The Senate was designed to protect the interests of smaller states. Over time, this has amplified the power of the Republican Party, which dominates rural areas. As the Wall Street Journal pointed out last March, "In 2013, 77 percent of rural Americans were represented by a House Republican. But in urban areas — which by the government's definition includes both cities and suburbs — slightly less than half of residents were represented by congressional Republicans, despite the GOP's 30-seat majority in the House."
Indeed, WalletHub found that red states have more powerful voters than blue states overall. They calculated the data by looking at the number of federal elected officials per person in each state in recent election cycles.
In presidential elections, the number of voters per Electoral College vote doesn't always translate into a perfect equation of power. In such a large race with limited resources, campaigns are focused like a laser on swing states that flip between parties in successive presidential elections. That means no one hardly ever bothers visiting Vermont during the general election. Thus, they might technically have a lot of power-per-voter over Vermont's three electoral votes, but no one is paying attention because it's a done deal from the word "go."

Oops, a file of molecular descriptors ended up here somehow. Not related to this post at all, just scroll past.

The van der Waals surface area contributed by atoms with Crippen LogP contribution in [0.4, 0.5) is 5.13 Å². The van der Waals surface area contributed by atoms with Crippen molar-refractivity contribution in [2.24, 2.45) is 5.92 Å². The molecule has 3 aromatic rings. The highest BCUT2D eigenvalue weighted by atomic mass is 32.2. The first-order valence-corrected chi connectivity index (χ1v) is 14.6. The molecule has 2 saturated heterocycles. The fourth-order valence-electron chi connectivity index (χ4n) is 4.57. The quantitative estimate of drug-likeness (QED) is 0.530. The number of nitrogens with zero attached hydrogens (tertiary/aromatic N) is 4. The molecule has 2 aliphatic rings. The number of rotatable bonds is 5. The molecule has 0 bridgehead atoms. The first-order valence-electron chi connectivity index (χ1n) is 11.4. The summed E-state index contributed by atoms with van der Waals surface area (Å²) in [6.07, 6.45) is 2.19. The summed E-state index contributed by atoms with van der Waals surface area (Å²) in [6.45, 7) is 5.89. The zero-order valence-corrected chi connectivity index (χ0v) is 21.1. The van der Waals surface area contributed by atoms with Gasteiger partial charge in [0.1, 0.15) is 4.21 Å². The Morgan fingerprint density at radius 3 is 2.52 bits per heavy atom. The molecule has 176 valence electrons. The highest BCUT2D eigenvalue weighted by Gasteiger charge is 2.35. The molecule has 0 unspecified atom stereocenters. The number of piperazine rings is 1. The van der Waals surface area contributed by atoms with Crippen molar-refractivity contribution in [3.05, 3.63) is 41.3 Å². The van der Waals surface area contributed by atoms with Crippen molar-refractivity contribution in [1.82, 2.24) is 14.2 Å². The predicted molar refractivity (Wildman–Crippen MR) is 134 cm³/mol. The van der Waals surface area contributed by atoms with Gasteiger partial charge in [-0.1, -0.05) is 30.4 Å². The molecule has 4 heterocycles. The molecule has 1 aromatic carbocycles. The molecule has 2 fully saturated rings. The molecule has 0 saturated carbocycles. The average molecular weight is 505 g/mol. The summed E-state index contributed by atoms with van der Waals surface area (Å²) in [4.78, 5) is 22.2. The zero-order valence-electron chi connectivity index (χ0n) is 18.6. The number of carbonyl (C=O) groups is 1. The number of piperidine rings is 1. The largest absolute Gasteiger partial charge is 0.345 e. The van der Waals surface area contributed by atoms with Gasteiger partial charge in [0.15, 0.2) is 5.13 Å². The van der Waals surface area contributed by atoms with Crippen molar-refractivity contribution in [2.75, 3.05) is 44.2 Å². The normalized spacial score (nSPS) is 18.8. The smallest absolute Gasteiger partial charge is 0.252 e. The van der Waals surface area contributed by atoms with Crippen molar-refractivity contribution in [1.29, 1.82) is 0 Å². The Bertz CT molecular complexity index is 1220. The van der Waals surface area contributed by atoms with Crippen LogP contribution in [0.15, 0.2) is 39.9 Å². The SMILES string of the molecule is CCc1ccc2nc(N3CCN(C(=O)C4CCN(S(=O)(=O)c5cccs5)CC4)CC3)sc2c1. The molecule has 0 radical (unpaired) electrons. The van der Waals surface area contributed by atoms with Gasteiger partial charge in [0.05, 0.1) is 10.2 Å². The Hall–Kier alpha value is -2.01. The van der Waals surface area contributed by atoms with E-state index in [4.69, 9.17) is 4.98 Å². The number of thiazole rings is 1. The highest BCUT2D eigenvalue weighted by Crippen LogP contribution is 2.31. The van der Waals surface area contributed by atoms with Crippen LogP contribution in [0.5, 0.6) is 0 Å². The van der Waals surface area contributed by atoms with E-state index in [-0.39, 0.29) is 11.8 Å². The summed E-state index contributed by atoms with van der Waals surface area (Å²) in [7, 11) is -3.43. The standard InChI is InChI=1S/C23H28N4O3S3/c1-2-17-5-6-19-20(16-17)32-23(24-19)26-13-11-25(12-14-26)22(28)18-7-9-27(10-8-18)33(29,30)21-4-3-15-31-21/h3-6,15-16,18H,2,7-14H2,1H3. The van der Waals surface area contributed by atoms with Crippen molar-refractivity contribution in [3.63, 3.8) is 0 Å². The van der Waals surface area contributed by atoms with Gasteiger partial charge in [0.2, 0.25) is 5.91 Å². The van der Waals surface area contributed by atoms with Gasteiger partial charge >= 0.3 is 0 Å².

So what about the closest Senate races in 2014?
According to WalletHub's data, Alaska voters -- unsurprisingly -- are the most powerful. North Carolina voters, meanwhile, have the best chance of seeing their vote diluted (of all the states holding key races).
In an election year in which so few people will vote, however, people everywhere will have their vote amplified. Whether the person they elect will represent a lot of people or a few, however, depends on where they live.